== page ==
You need to help stop flooding
6:35am 1st April 2011
The Forestry Commission has unveiled a grant scheme in Yorkshire to encourage landowners to plant trees and help reduce flood risk.
Flooding has caused huge damage in recent years and research into using trees to lessen the severity of such episodes has been pioneered in North Yorkshire with a project based around Pickering called Slowing the Flow.
Experts say that woodland acts as a barrier to floodwater, whilst trees also prevent soil erosion, reducing sediment going into rivers and increasing ground water absorption. This slows rainwater running off into swollen streams and helps to lower peak flood levels.
Now a mapping exercise carried out by the Forestry Commission and Environment Agency has identified other areas which could benefit from new woodland, including large parts of East Yorkshire, North Lincs and North East Lincs. Landowners in certain floodplain, riverside and upper catchment zones will be able to take advantage of generous grants.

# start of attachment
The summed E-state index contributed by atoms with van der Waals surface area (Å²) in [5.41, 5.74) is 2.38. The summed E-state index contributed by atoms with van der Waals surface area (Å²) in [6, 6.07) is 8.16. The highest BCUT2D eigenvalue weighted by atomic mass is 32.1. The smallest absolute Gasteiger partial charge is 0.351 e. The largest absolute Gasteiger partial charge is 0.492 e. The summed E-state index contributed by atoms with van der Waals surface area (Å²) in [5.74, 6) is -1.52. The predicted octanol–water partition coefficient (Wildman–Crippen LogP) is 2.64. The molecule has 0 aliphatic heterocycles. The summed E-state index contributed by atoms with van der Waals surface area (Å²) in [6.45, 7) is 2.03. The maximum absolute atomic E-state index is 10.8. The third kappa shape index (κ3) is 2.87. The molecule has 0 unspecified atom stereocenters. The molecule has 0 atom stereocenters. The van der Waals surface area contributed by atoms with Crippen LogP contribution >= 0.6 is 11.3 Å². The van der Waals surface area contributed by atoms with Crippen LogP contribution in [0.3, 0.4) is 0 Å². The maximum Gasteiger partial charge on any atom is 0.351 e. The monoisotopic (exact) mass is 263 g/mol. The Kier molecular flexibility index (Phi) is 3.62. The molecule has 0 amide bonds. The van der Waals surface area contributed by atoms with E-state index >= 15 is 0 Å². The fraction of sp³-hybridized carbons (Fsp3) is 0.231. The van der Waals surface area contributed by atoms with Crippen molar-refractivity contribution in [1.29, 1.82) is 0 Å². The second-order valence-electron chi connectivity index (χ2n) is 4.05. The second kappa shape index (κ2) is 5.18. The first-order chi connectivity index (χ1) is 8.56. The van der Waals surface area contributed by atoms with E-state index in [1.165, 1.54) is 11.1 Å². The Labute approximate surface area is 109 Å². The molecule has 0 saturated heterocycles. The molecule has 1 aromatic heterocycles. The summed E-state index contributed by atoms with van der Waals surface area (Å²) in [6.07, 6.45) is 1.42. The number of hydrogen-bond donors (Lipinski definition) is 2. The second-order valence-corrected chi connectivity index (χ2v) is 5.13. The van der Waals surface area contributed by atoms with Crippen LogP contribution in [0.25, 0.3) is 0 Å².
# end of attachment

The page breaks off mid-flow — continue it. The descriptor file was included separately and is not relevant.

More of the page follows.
Jeremy Dick, Forestry Commission Delivery Manager for the scheme, said:
"The project will deliver a host of benefits. We know that trees can provide an effective eco-friendly method of reducing the severity of flooding and our new mapping data has highlighted key areas."
"Forest chiefs say that new woods will not only provide valuable wildlife havens, but also offer landowners income from timber harvesting in future years - a major attraction as demand for timber is increasing, especially for wood fuel."
To find out more contact the Forestry Commission on 01904 382300 or click here
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